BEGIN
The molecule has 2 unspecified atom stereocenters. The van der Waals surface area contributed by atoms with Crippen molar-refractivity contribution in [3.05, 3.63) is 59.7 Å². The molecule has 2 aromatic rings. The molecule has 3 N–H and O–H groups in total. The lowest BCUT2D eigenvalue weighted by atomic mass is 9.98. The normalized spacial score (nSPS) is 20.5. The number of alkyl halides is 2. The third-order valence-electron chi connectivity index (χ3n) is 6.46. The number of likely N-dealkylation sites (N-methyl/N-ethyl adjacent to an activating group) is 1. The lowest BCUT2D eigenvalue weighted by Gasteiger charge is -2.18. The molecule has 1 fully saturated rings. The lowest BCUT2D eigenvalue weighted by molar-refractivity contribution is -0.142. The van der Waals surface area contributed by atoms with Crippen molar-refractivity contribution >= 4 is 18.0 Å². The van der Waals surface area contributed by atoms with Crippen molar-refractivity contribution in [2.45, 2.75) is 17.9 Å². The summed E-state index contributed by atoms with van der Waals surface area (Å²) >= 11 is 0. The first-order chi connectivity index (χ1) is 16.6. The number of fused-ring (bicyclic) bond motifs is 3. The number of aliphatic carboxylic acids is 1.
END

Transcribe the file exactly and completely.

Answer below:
The molecule has 2 unspecified atom stereocenters. The van der Waals surface area contributed by atoms with Crippen molar-refractivity contribution in [3.05, 3.63) is 59.7 Å². The molecule has 2 aromatic rings. The molecule has 3 N–H and O–H groups in total. The lowest BCUT2D eigenvalue weighted by atomic mass is 9.98. The normalized spacial score (nSPS) is 20.5. The number of alkyl halides is 2. The third-order valence-electron chi connectivity index (χ3n) is 6.46. The number of likely N-dealkylation sites (N-methyl/N-ethyl adjacent to an activating group) is 1. The lowest BCUT2D eigenvalue weighted by Gasteiger charge is -2.18. The molecule has 1 fully saturated rings. The lowest BCUT2D eigenvalue weighted by molar-refractivity contribution is -0.142. The van der Waals surface area contributed by atoms with Crippen molar-refractivity contribution >= 4 is 18.0 Å². The van der Waals surface area contributed by atoms with Crippen molar-refractivity contribution in [2.45, 2.75) is 17.9 Å². The summed E-state index contributed by atoms with van der Waals surface area (Å²) >= 11 is 0. The first-order chi connectivity index (χ1) is 16.6. The number of fused-ring (bicyclic) bond motifs is 3. The number of aliphatic carboxylic acids is 1.